CSE Prof. and Calit2 Director Larry Smarr (right) is being honored for his long-term impact on science. Two members of the House of Representatives announced on Feb. 15 at the AAAS Annual Meeting that Smarr will receive the Golden Goose Award, for the impact that NSF funding of his work on black holes (as an astrophysicist at the University of Illinois at Urbana-Champaign in the 1980s) had on the eventual development of the U.S. supercomputing program, for which Smarr co-authored the proposal to NSF in 1985 that led to the creation of the National Center for Supercomputing Applications (NCSA), led by Smarr himself, and the San Diego Supercomputer Center, led by CSE emeritus professor Sid Karin.
In citing Smarr's work, the members of Congress noted that today's Web browsers are descendants of the NCSA Mosaic browser developed at Illinois when Smarr led the supercomputer center there. The Golden Goose Award honors researchers whose federally funded research has resulted in major economic or other benefits to society - even if the original funding didn't seem to have significant practical benefits at the beginning. Smarr will receive his award Sept. 18 at a ceremony in Washington, DC. Read the full news release
CSE and CMRR to Host 5th Annual Meeting on Non-Volatile Memories
The Non-Volatile Memories Workshop, originally developed by the Non-Volatile Systems Laboratory led by CSE Prof. Steven Swanson (at left, during the 2012 NVM Workshop), is getting ready to celebrate its fifth anniversary, March 9-11, at the Price Center on the UCSD campus. The workshop gathers scientists and engineers from around the world to discuss the latest innovations in non-volatile computer memories: how they will be used to power increasingly sophisticated mobile electronic devices; and the role they will play in the era of Big Data and cloud computing.
Following a half-day tutorial on Data Integrity and Reliability in Storage Stacks on Sunday, the program spreads 32 presentations across Monday and Tuesday, including keynotes by top executives at SanDisk and NetApp. "Non-volatile memories are driving innovation in all kinds of computer systems, from iPhones to warehouse-sized data centers, but we have only begun to exploit their potential. The problem is that fully utilizing them is complex and requires many components working together seamlessly," said CSE's Swanson. "The goal of this workshop is to get experts on each of those components together, in one place, to share ideas and drive innovation." The NVM Workshop is co-produced by Swanson's Non-Volatile Systems Laboratory and the Center for Magnetic Recording Research (CMRR). It's supported by the NSF, IEEE Magnetics Society, and a diverse group of industry sponsors. For the complete program, visit the workshop website.Read the full news release.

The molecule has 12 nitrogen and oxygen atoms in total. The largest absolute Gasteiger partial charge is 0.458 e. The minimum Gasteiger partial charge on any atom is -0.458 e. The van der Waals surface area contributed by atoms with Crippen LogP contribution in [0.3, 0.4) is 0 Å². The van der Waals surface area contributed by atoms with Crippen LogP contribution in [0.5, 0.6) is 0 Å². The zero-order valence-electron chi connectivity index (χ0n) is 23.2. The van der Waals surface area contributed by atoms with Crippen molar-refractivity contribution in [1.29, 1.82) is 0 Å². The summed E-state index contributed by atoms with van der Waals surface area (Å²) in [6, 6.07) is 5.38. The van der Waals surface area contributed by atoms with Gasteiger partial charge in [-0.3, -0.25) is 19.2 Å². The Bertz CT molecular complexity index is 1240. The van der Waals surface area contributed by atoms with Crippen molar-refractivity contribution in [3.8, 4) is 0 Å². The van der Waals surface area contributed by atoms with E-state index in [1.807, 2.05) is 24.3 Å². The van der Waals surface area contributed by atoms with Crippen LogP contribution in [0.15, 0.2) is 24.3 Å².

According to CSE Prof. Scott Klemmer, there is an obvious reason why computer science has played a leadership role in the offering of massive open online courses (MOOCs). "I think the reason MOOCs came out of computer science is that we had the ability to build the tools to do the things that we need," he is quoted as saying in a Feb. 18 article on Inside Higher Ed. "I think there are big opportunities for rethinking from first principles what the interactive experience is like." Klemmer launched his MOOC on Human-Computer Interaction in spring 2012 while still at Stanford, before moving to UC San Diego last fall, where he just completed the fourth session of his MOOC. But the last major overhaul occurred in the second round, for which he introduced new features such as a community teaching assistant, a LinkedIn group for former students, and a way to curate a daily forum post. In the Inside Higher Ed article, Klemmer compares the MOOC design cycle to that of the automotive industry: "Once or twice a decade, you will jump to a different point in the design phase."
"As we run these classes multiple times, a major question is: What is the role of the instructor?" observed Klemmer in the article. "When you run it for the 10th time, how do you have it so you can be involved in the class at the level you want without you feeling like 'Groundhog Day,' where you're doing the same thing over and over again." In particular, the CSE and Cognitive Science professor admits that it is difficult to make changes in a major component of each MOOC: video lectures. "If you want to change the text for an assignment, it's really easy," Klemmer told Inside Higher Ed's Carl Straumsheim. "But if you want to change a video - even by one sentence - it's a huge amount of work." He added that he expects software developers to come up with better video editing tools to allow MOOC instructors more freedom to update their video lectures from one quarter to the next.
Computer Engineering Student Has Papers at Two Premier Conferences